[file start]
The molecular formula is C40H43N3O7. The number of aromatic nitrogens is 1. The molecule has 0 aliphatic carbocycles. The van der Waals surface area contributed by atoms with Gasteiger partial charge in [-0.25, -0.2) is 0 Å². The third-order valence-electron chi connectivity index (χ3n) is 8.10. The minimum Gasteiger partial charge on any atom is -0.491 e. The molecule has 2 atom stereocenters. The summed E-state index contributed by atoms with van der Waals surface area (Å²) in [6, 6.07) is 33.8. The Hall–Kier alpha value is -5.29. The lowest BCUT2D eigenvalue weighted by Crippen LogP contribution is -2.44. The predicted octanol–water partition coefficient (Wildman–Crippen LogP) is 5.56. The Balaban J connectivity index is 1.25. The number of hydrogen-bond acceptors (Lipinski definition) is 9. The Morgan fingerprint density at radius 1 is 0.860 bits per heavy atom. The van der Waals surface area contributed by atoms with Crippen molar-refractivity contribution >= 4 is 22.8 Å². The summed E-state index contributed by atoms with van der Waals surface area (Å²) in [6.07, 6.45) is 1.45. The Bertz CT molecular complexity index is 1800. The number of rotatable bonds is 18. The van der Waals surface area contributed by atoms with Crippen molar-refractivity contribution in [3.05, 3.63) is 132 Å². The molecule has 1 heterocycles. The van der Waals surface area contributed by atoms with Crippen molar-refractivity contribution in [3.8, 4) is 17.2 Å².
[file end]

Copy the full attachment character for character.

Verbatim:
The molecular formula is C40H43N3O7. The number of aromatic nitrogens is 1. The molecule has 0 aliphatic carbocycles. The van der Waals surface area contributed by atoms with Gasteiger partial charge in [-0.25, -0.2) is 0 Å². The third-order valence-electron chi connectivity index (χ3n) is 8.10. The minimum Gasteiger partial charge on any atom is -0.491 e. The molecule has 2 atom stereocenters. The summed E-state index contributed by atoms with van der Waals surface area (Å²) in [6, 6.07) is 33.8. The Hall–Kier alpha value is -5.29. The lowest BCUT2D eigenvalue weighted by Crippen LogP contribution is -2.44. The predicted octanol–water partition coefficient (Wildman–Crippen LogP) is 5.56. The Balaban J connectivity index is 1.25. The number of hydrogen-bond acceptors (Lipinski definition) is 9. The Morgan fingerprint density at radius 1 is 0.860 bits per heavy atom. The van der Waals surface area contributed by atoms with Crippen molar-refractivity contribution >= 4 is 22.8 Å². The summed E-state index contributed by atoms with van der Waals surface area (Å²) in [6.07, 6.45) is 1.45. The Bertz CT molecular complexity index is 1800. The number of rotatable bonds is 18. The van der Waals surface area contributed by atoms with Crippen molar-refractivity contribution in [3.05, 3.63) is 132 Å². The molecule has 1 heterocycles. The van der Waals surface area contributed by atoms with Crippen molar-refractivity contribution in [3.8, 4) is 17.2 Å².